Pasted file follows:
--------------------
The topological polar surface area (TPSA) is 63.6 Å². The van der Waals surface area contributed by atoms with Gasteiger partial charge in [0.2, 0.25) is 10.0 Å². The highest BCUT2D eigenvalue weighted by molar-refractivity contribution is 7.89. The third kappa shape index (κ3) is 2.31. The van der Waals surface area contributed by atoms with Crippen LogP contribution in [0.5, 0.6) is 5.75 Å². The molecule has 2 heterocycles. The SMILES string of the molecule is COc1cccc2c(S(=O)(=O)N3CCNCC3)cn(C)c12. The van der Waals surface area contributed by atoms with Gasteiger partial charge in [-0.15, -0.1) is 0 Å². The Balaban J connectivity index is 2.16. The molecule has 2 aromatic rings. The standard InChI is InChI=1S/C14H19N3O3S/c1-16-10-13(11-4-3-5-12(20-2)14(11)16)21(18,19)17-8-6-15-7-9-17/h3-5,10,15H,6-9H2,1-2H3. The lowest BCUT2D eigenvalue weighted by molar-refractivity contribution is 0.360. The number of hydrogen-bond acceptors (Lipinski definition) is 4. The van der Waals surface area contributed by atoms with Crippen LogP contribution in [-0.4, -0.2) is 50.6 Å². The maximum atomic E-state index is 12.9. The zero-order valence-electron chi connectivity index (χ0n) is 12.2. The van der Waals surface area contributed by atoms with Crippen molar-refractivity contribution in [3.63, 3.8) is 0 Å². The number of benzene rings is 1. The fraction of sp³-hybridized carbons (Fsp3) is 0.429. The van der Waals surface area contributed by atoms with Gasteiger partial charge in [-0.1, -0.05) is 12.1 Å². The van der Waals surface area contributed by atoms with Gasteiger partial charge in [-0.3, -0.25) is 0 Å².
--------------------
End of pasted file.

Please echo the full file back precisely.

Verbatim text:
The topological polar surface area (TPSA) is 63.6 Å². The van der Waals surface area contributed by atoms with Gasteiger partial charge in [0.2, 0.25) is 10.0 Å². The highest BCUT2D eigenvalue weighted by molar-refractivity contribution is 7.89. The third kappa shape index (κ3) is 2.31. The van der Waals surface area contributed by atoms with Crippen LogP contribution in [0.5, 0.6) is 5.75 Å². The molecule has 2 heterocycles. The SMILES string of the molecule is COc1cccc2c(S(=O)(=O)N3CCNCC3)cn(C)c12. The van der Waals surface area contributed by atoms with Gasteiger partial charge in [-0.15, -0.1) is 0 Å². The Balaban J connectivity index is 2.16. The molecule has 2 aromatic rings. The standard InChI is InChI=1S/C14H19N3O3S/c1-16-10-13(11-4-3-5-12(20-2)14(11)16)21(18,19)17-8-6-15-7-9-17/h3-5,10,15H,6-9H2,1-2H3. The lowest BCUT2D eigenvalue weighted by molar-refractivity contribution is 0.360. The number of hydrogen-bond acceptors (Lipinski definition) is 4. The van der Waals surface area contributed by atoms with Crippen LogP contribution in [-0.4, -0.2) is 50.6 Å². The maximum atomic E-state index is 12.9. The zero-order valence-electron chi connectivity index (χ0n) is 12.2. The van der Waals surface area contributed by atoms with Crippen molar-refractivity contribution in [3.63, 3.8) is 0 Å². The number of benzene rings is 1. The fraction of sp³-hybridized carbons (Fsp3) is 0.429. The van der Waals surface area contributed by atoms with Gasteiger partial charge in [-0.1, -0.05) is 12.1 Å². The van der Waals surface area contributed by atoms with Gasteiger partial charge in [-0.3, -0.25) is 0 Å².